New iPod parody ads appear in NYC | iLounge News


New iPod parody ads appear in NYC

Gizmodo reports that a reader has spotted several iPod parody ads in New York City commenting on the recent Iraqi prisoner-abuse scandal. The ad depicts the silhouette of a hooded prisoner hooked up to electric wires. The tagline reads, “10,000 volts in your pocket, guilty or innocent” and says iRaq instead of iPod in the upper right corner.

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Hmmm…let’s see…we mentally humiliate their POWs to soften them up for interrogation, they behead our innocent civilians.  Which one deserves more outrage?

I think the ads are very clever, but anyone who really understands the business of war understands what was being done as necessary, and far more humane than what Saddam was doing to them in the same prison.

Posted by another view on May 25, 2004 at 6:41 AM (CDT)


business of war??? that’s sounds like a term bush might use… and just because what the american troops DID was ‘far more humane’ than what saddam did, still does not make it RIGHT.

Posted by Christian on May 25, 2004 at 6:48 AM (CDT)


We’re probably going on a bit on a tangent here, but…
I’m not a big Bush supporter, but I do think the war has accomplished some positive things (the world is a much better place without Saddam and his spawn), but I DO support our troops, and I also believe they were following orders by humiliating the POWs (just the confirmed insurgents, BTW), which is a psychological TOOL of war.  OK, maybe business was a little to Bush-y, but you get the idea.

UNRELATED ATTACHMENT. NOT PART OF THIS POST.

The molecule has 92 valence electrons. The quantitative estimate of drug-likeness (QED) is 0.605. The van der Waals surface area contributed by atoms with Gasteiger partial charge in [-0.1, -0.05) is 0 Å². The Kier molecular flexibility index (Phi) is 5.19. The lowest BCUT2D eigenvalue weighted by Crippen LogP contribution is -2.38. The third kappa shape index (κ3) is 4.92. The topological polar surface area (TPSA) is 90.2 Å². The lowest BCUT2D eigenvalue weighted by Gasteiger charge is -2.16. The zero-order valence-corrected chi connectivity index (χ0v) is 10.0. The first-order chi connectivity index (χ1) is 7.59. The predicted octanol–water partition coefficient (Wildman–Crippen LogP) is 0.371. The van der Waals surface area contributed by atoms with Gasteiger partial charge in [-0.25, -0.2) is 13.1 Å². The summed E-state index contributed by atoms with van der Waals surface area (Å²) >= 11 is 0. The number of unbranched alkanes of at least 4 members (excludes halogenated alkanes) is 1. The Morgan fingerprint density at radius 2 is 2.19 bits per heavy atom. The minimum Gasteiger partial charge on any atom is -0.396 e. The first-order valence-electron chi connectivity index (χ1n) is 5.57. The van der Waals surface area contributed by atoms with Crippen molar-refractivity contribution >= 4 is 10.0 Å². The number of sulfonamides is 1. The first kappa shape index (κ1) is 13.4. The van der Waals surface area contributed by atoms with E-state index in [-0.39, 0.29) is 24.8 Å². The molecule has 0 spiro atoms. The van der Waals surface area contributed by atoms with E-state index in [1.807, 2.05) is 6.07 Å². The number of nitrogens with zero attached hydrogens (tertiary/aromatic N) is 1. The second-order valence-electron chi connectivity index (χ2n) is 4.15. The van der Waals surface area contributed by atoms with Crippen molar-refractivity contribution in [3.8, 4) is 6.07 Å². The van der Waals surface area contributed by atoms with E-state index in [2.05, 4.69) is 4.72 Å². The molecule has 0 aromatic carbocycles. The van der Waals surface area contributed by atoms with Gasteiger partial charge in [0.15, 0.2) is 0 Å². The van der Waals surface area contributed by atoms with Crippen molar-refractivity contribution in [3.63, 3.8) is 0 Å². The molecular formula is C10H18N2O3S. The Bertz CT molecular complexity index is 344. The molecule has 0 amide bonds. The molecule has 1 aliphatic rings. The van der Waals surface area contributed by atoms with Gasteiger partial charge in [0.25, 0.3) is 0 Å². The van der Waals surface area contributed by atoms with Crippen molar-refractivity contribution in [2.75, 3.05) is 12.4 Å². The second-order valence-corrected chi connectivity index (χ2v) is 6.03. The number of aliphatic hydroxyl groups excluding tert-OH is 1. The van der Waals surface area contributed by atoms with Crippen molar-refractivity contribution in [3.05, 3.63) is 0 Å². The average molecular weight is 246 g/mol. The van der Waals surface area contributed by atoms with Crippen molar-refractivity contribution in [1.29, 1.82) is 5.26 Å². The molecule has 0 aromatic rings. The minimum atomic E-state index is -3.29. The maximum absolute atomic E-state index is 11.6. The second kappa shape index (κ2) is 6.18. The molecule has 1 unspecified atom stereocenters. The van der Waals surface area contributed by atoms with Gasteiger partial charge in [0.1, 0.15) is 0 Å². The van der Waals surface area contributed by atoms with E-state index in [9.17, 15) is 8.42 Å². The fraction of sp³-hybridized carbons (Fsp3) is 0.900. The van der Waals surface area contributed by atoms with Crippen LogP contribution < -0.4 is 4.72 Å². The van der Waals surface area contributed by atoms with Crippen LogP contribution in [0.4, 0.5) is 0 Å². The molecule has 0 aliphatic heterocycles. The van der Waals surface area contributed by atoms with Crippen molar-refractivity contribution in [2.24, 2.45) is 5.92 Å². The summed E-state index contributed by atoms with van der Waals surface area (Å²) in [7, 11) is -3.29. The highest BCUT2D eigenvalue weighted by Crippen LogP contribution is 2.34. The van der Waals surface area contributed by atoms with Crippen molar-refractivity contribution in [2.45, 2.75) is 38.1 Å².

Posted by another view on May 25, 2004 at 6:58 AM (CDT)


Oh, OK “Only obeying orders” is a legitimate excuse? As I recall that was exactly the defence offered by SS troops who shot PoWs, concentration camp guards.

And I suppose that 9/11 entitles the USA to ignore its obligations under the Geneva Convention, and to ignore criticism from pinko organisations like the ICRC? Psychological and physical torture are not just ‘tools of war’ they are illegal, and they are a feature of what the USA was supposed to be fighting against. And humiliations have been the tip of a very nasty iceberg, which has also included beatings and rapes.

And it has not been ‘just confirmed insurgents’ who have been tortured - 90% of detainees turn out to be innocent. And lets not forget how many detainees have died in coalition captivity - some of them after suffering brutal beatings.

This is a matter for shame and apology, not for mealy mouthed excuses.

The fact that a US civilian has been beheaded on TV is, of course, completely and utterly repugnant and cannot be justified or excused. But it does not excuse any deviation from the civilised rules of conduct we expect from the armed forces of the world’s leading democratic nation, and especially not in a war which purports to being fought in the name of international law.